The woods remained quite the rest of the evening. Once it got dark I climbed down and headed in… only to hear several crashes in the swamp as deer spooked from my movement. They’ll be there next time.

Now, anyone that knows me should realize that there was some opportunity here once I got home….. so… I walked in the door carrying my bow. CamoGirl said I looked tired and was all sweaty. I said it was a long tough walk out tonight…. CG: did you get something???? I showed her the quiver and as her eyes saw the arrow completely painted in red…. You Did You Did!!! I said yup, a nice 7 pointer. She asked if she had been there could she have shot it? … I thought for a minute and said… Yup. Then I showed her the picture… she looked at it…looked at me… who is that? Pete, I said, the guy who shot it first! I quickly related the story. Then I told her to text mom… (she was taking my eldest back to CMU). I think the phone had barely finished sending the text when it rang! …Who is that? (in the picture). Story time again!

Asides from the fun at their expense, there was one question, asked by both CamoGirl and mom… Was I glad CamoGirl was not there to see that. I thought for few seconds and said no. It’s part of hunting, it’s part of what we sometimes have to deal with and something that CamoGirl might have to experience first hand some day. I told them both that it was a good lesson in Ethics, and a learning experience on the differences in deer physiology and our own. Mother nature has different rules for her animals and what they feel. The buck was obviously stressed but showed no indication that he was in any major pain. You will know if a deer is in pain, it is something that you will not forget. I was a positive meeting of two hunters who until that day did not know each other. If that buck had not been claimed by the hunter, I would have tagged it myself even if that is not the way I would ever want to harvest a deer, it would be the right thing to do.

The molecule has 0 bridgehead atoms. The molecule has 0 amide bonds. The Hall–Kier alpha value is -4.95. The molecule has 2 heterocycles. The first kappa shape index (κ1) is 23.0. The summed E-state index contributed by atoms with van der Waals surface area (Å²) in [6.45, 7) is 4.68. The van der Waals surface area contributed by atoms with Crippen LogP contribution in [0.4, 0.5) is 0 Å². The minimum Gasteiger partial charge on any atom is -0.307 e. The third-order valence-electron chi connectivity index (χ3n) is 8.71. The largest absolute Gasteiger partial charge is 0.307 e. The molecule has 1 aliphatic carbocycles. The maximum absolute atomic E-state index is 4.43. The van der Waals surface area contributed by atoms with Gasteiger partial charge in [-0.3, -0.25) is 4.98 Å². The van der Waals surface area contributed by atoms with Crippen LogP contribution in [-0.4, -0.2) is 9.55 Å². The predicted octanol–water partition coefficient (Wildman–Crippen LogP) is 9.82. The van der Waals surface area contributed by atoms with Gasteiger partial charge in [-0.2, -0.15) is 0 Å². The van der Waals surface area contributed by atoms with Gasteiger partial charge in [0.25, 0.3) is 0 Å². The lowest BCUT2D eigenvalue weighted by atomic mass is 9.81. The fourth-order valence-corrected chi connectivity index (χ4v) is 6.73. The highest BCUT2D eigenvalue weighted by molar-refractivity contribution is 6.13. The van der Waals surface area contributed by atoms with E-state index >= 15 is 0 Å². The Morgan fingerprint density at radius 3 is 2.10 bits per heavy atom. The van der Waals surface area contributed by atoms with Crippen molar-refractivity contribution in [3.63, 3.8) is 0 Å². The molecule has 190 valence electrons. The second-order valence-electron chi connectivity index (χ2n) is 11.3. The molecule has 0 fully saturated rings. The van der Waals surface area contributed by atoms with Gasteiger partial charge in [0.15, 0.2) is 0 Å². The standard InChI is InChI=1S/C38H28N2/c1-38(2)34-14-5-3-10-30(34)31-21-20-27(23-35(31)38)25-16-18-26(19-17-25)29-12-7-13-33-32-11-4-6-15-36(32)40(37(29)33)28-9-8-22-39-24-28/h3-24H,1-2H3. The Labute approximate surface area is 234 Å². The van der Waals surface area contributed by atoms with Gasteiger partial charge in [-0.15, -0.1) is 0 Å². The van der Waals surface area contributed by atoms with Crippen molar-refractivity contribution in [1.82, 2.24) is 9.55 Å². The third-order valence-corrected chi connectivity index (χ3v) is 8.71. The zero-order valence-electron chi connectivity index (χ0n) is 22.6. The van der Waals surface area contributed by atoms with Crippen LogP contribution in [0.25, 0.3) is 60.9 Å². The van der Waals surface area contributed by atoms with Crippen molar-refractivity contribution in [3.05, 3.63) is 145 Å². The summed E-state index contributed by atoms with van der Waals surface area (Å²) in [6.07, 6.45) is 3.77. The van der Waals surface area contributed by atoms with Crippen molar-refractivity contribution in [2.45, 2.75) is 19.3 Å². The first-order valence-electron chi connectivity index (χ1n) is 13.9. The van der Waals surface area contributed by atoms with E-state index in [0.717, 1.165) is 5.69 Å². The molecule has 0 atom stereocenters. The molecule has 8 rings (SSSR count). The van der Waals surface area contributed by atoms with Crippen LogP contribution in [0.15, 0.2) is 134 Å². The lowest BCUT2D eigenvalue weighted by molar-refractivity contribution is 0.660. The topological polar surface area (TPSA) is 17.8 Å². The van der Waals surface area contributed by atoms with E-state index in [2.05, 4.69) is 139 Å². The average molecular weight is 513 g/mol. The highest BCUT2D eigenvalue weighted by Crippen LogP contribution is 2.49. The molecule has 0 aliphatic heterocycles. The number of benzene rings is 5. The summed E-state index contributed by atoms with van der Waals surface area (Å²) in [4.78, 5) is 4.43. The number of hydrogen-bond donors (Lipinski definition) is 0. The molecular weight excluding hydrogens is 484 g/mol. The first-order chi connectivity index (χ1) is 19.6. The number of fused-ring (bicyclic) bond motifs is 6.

My first buck with a bow: Pete and his 7 pointer.


Matt Woodbury said...

Great blog, I'm proud that I am I can call you team mate and a friend.

Dan Block said...

What you encountered can be one of the toughest parts of hunting on public property. I'm not speaking of the wounded deer...I'm speaking of the encounter with the hunter that wounded it. At times, especially with the constant pressure on public property, that situation can escalate into something ugly if one of the participants is not level headed. Fortunately, you both were willing to give up the deer for the other. That was the foundation for a friendly, level-headed and ethical decision. I believe you made the correct decision...and more importantly, you made a great connection with the owner of the neighboring property. I believe in "what goes around comes around". Someday, sometime in the future, both of you will cross paths again...and you will be on the receiving end.
Good job!!